Once, many years ago, I went to the temple feeling overwhelmed and stretched in too many directions. I prayed, hoping the Lord would sort through it all and tell me my priorities. How was I to balance being a good mother, wife, scientist, home maker, saint,…on and on and on? My hope was that the Lord would take some of those things off my list by telling me they weren’t really that important. My actual answer was, “keep your eye single to the Glory of God.”
What is the Glory of God? I thought, and I knew instantly that it was us—His children. I thought of all the things God does for us, how He lifts and teaches.
My to-do list started to change from tasks to people. I thought of the people I served, those I loved and sought to help, and what kind of help they actually needed. When I viewed the people, the tasks started to change.
For example, I hate doing dishes, but I love my children and we need to eat off of clean dishes for several health reasons. This seems like a necessary service to give my family. Yet, when I thought of the service my children needed, it was not clean dishes that came to mind. It was time spent with their mother and learning. If they could cook and clean with me, we would be spending important time together and they could learn and grow.
This all sounds beautiful in theory, and in my head it was exciting. In practice, however, not so much. The tasks were too complicated for them. They worked very slowly. They would rather watch TV. Remember, this impression came to me years ago, and I’m still working on it.
I keep trying to make chores a team sport and focus more on teaching them and encouraging them instead of having it perfectly cleaned and totally finished. My ultimate goal would be that I don’t do chores by myself—the house is lived in together and cared for together—but I am not there yet.
What I have kept, though, is that perspective of seeing people over tasks. Time together over appearances. This mental shift did a lot to ease the stress and anxiety I had been feeling and gave me a new approach in how to prioritize and think through my daily tasks.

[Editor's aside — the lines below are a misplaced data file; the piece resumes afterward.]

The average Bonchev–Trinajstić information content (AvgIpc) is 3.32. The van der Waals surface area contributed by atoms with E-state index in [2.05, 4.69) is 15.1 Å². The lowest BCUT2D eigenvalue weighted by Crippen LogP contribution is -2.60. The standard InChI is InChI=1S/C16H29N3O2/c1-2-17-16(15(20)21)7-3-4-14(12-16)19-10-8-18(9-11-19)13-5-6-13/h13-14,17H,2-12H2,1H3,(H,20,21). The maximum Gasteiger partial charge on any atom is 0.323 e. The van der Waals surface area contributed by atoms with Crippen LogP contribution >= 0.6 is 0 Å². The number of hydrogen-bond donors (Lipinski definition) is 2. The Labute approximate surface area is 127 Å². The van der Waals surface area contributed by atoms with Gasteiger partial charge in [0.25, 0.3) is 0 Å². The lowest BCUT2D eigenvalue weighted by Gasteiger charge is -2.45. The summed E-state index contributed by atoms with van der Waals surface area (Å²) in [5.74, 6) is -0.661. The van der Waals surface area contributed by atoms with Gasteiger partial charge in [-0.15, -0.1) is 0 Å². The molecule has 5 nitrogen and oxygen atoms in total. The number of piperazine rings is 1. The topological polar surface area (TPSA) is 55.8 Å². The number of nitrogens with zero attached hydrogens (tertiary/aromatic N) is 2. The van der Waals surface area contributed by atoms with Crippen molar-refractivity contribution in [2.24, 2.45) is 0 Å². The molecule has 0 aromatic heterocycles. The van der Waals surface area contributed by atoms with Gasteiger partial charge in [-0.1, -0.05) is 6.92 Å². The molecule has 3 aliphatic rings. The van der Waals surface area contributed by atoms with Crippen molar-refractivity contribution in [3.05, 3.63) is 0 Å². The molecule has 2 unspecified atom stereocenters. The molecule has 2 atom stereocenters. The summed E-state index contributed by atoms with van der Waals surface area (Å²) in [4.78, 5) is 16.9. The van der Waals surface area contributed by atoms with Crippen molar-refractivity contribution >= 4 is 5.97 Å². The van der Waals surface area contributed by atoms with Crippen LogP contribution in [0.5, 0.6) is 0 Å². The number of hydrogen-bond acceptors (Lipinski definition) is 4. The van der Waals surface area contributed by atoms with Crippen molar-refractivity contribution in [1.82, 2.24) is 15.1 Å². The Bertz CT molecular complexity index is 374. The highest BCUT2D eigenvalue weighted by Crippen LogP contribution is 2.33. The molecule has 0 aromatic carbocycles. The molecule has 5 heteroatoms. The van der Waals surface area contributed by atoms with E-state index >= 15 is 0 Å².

As I’ve worked on this, I’ve realized it’s not the tasks I need to let go of, it’s the expectations and the worry about how other people see me.
I’ve found that I’m not always focused on the people that I want to lift and strengthen because I’m worried about the people watching. There are expectations I have put upon myself, not because they are what I need to do to lift someone, but because they are what I need to do to look good. It’s not that I’m vain—I know I’m not the best. What I want is just to belong. I want people to like me, even if the expense is stretching myself too thin, taking on too many tasks. In fact, I did this just last month.
So, how do I pull myself back? I’ve decided to look for people to lift, not for people to please. I think of my relationships and ask what I can do to lift this person?
A quick side note: it is an incorrect definition of power that says one person can only rise if another falls. When done correctly, power is cumulative. When one rises, we all rise. Lifting another doesn’t mean you offer them your back to step on. People may think they need things, or things done for them, but that’s not necessarily true and it might not be in your ability to give. Just like I needed to focus on people over appearances, I need to be sure I’m offering a true lift from connection and love and not a temporary fix.
Sometimes, they need a bit of help, but more often than not, they just want someone to listen. Most people just want a little bit of praise and some compliments. Some, like me, want to be involved, and they are the ones I get to ask for help. In return, I get what I really wanted. I belong with these people because we have built a connection and a lasting relationship based on care and understanding.